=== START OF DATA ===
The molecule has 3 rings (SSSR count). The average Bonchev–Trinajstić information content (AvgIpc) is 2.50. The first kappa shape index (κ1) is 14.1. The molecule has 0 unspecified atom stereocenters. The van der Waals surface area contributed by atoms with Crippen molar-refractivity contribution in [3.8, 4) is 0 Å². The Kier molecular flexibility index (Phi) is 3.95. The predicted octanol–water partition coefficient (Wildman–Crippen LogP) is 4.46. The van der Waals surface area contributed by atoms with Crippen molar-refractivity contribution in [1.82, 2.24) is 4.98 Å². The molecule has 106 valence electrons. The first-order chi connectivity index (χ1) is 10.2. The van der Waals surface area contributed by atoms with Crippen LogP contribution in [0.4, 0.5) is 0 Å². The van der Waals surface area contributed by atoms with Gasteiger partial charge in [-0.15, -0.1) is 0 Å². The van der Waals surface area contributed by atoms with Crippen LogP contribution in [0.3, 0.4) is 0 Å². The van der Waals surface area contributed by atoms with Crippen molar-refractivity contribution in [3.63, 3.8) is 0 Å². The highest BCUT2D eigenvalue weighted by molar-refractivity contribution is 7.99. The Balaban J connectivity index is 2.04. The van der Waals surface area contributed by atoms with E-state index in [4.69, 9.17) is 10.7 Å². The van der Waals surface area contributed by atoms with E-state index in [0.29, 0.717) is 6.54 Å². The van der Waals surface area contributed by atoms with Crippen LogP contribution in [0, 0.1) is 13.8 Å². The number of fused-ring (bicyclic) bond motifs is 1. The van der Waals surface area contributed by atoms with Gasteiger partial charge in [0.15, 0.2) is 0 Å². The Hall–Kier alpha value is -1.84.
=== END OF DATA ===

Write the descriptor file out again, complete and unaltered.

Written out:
The molecule has 3 rings (SSSR count). The average Bonchev–Trinajstić information content (AvgIpc) is 2.50. The first kappa shape index (κ1) is 14.1. The molecule has 0 unspecified atom stereocenters. The van der Waals surface area contributed by atoms with Crippen molar-refractivity contribution in [3.8, 4) is 0 Å². The Kier molecular flexibility index (Phi) is 3.95. The predicted octanol–water partition coefficient (Wildman–Crippen LogP) is 4.46. The van der Waals surface area contributed by atoms with Crippen molar-refractivity contribution in [1.82, 2.24) is 4.98 Å². The molecule has 106 valence electrons. The first-order chi connectivity index (χ1) is 10.2. The van der Waals surface area contributed by atoms with Crippen LogP contribution in [0.4, 0.5) is 0 Å². The van der Waals surface area contributed by atoms with Gasteiger partial charge in [-0.15, -0.1) is 0 Å². The van der Waals surface area contributed by atoms with Crippen LogP contribution in [0.3, 0.4) is 0 Å². The van der Waals surface area contributed by atoms with Crippen molar-refractivity contribution in [3.63, 3.8) is 0 Å². The highest BCUT2D eigenvalue weighted by molar-refractivity contribution is 7.99. The Balaban J connectivity index is 2.04. The van der Waals surface area contributed by atoms with E-state index in [4.69, 9.17) is 10.7 Å². The van der Waals surface area contributed by atoms with E-state index in [0.29, 0.717) is 6.54 Å². The van der Waals surface area contributed by atoms with Crippen LogP contribution in [0, 0.1) is 13.8 Å². The number of fused-ring (bicyclic) bond motifs is 1. The van der Waals surface area contributed by atoms with Gasteiger partial charge in [0.15, 0.2) is 0 Å². The Hall–Kier alpha value is -1.84.